In 1915, D.W. Griffith followed up his controversial silent classic “Birth of a Nation” with the ambitious epic “Intolerance,” which prominently featured a Catholic priest administering last rites to a condemned man.
Five years later, Bert Bracken would direct “The Confession,” about a priest bound by the seal of confession to keep secret information that could save an innocent man from the gallows. A similar plot device would be employed by Alfred Hitchcock in “I Confess” (1953), starring Montgomery Clift.
From Bing Crosby’s crooning curate in “Going My Way” (1944) to Karl Malden’s dockyard preacher in “On the Waterfront” (1954) to Max Von Sydow’s demon-battling Jesuit in “The Exorcist” (1973), men of the cloth have provided some memorable moments in the history of cinema. The same goes for foreign films. Just think of Don Pietro martyred by the Gestapo in Roberto Rossellini’s neorealist masterpiece “Open City” (1941).
What makes Catholic priests such compelling character studies?
Perhaps part of it has to do with the nature of movies themselves. Film is an inherently visual art form, telling stories and conveying meaning through images rather than words. A Roman collar is one of those archetypal wardrobe pieces that communicate volumes before the character wearing it ever utters a line of dialogue.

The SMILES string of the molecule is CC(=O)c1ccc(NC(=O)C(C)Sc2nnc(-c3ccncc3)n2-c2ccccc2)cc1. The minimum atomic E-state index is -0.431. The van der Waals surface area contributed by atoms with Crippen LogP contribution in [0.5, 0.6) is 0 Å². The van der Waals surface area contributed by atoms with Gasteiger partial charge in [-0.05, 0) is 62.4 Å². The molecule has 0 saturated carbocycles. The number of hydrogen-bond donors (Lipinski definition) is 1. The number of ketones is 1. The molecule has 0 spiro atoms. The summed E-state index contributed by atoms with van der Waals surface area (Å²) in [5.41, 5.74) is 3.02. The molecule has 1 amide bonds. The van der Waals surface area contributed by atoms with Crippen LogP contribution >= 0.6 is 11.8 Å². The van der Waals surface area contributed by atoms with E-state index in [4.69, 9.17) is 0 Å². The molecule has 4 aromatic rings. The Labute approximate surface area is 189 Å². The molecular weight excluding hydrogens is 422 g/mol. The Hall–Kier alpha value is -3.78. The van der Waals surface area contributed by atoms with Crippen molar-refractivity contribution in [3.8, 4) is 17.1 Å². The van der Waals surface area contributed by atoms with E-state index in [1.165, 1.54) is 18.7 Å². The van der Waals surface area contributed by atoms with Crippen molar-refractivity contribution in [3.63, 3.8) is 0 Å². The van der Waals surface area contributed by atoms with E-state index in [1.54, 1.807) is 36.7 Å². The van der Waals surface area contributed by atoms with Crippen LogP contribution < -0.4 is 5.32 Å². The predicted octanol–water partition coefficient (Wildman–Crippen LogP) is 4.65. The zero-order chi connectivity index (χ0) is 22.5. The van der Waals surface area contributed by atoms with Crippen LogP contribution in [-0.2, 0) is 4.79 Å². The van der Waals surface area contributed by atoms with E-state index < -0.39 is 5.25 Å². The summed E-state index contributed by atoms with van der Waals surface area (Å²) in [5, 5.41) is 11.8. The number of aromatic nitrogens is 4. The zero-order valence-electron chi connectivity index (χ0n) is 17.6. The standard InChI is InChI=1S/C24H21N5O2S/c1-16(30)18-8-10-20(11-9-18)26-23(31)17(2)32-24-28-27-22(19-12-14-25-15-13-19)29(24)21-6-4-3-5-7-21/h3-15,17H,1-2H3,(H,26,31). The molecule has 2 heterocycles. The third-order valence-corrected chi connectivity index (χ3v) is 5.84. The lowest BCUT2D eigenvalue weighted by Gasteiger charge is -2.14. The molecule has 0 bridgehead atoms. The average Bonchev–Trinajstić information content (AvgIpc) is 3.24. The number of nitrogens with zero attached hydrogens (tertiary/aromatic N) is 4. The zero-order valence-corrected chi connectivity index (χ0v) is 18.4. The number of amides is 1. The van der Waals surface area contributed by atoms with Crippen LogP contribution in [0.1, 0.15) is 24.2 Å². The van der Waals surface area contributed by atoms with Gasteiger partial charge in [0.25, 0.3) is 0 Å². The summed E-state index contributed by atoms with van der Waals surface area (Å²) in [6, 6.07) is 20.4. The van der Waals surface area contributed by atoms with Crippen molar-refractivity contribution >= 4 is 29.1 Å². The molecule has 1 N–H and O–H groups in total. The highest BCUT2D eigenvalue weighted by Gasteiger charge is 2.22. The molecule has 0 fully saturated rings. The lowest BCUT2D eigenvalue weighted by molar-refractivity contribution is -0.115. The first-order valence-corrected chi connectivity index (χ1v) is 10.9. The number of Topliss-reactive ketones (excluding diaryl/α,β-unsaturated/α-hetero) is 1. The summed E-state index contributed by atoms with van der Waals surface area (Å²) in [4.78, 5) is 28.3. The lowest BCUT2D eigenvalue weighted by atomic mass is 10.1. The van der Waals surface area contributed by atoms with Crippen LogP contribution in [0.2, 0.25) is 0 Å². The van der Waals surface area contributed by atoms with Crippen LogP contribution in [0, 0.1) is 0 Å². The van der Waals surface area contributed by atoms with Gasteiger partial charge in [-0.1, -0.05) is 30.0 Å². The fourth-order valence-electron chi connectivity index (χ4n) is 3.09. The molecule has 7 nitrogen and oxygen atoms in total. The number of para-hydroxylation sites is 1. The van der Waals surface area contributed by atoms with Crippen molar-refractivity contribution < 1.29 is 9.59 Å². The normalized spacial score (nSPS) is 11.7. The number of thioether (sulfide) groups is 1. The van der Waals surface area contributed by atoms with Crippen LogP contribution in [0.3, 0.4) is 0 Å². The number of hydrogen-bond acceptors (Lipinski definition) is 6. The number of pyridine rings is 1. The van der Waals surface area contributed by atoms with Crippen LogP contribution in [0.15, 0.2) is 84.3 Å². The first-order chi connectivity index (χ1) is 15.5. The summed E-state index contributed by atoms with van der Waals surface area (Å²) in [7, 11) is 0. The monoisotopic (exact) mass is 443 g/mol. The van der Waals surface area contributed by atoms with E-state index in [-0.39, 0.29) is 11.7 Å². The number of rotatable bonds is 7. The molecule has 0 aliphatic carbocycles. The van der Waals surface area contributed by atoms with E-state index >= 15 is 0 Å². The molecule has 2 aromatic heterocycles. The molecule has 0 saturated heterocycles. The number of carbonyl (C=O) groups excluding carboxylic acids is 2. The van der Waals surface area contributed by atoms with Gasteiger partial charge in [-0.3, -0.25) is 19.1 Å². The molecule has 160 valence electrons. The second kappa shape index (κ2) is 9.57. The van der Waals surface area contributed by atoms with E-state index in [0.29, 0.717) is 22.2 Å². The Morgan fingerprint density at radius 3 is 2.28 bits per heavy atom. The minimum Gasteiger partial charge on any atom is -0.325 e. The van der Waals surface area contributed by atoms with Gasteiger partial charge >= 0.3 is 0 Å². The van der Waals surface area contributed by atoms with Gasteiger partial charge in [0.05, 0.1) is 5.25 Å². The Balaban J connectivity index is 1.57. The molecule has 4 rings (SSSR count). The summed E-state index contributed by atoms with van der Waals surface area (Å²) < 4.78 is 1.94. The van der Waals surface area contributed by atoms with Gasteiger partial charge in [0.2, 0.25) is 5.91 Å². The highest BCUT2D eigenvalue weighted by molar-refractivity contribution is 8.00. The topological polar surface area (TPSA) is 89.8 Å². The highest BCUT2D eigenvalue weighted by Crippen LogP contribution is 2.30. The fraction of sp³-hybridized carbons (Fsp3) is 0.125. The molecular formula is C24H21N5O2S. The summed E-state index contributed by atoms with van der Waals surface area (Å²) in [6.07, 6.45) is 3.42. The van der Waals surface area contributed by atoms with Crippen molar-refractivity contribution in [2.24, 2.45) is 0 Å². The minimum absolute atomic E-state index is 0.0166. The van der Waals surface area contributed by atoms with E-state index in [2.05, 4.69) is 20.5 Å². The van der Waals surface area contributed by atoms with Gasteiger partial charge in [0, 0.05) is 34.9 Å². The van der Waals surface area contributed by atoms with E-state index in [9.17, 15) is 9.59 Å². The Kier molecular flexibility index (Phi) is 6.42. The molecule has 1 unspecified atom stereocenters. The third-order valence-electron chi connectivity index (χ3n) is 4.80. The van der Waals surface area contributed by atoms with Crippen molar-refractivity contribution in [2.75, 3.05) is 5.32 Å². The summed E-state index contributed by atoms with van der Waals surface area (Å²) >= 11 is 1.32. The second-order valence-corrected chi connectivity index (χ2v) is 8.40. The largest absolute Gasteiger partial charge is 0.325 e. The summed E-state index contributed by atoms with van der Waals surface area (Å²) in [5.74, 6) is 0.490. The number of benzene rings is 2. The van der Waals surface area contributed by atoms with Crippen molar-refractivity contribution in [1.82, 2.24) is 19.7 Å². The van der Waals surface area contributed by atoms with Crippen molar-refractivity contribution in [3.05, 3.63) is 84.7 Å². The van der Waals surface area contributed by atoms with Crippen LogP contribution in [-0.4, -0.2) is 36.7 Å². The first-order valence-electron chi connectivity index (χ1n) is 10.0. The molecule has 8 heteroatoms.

Just as the cowboy hat signals grit, or the detective’s fedora hard-boiled toughness, so the priest’s collar serves as visual shorthand for morality, albeit at times flawed or distorted.
Or perhaps it has something to do with the priest’s traditionally understood role in society: that of intermediary between God and man.
“I think the vocation provides interesting and dramatic possibilities,” says Father Robert Lauder, a philosophy professor at St. John’s University in New York, who runs the popular Friday Film Festival at the Immaculate Conception Center in Douglaston, N.Y.
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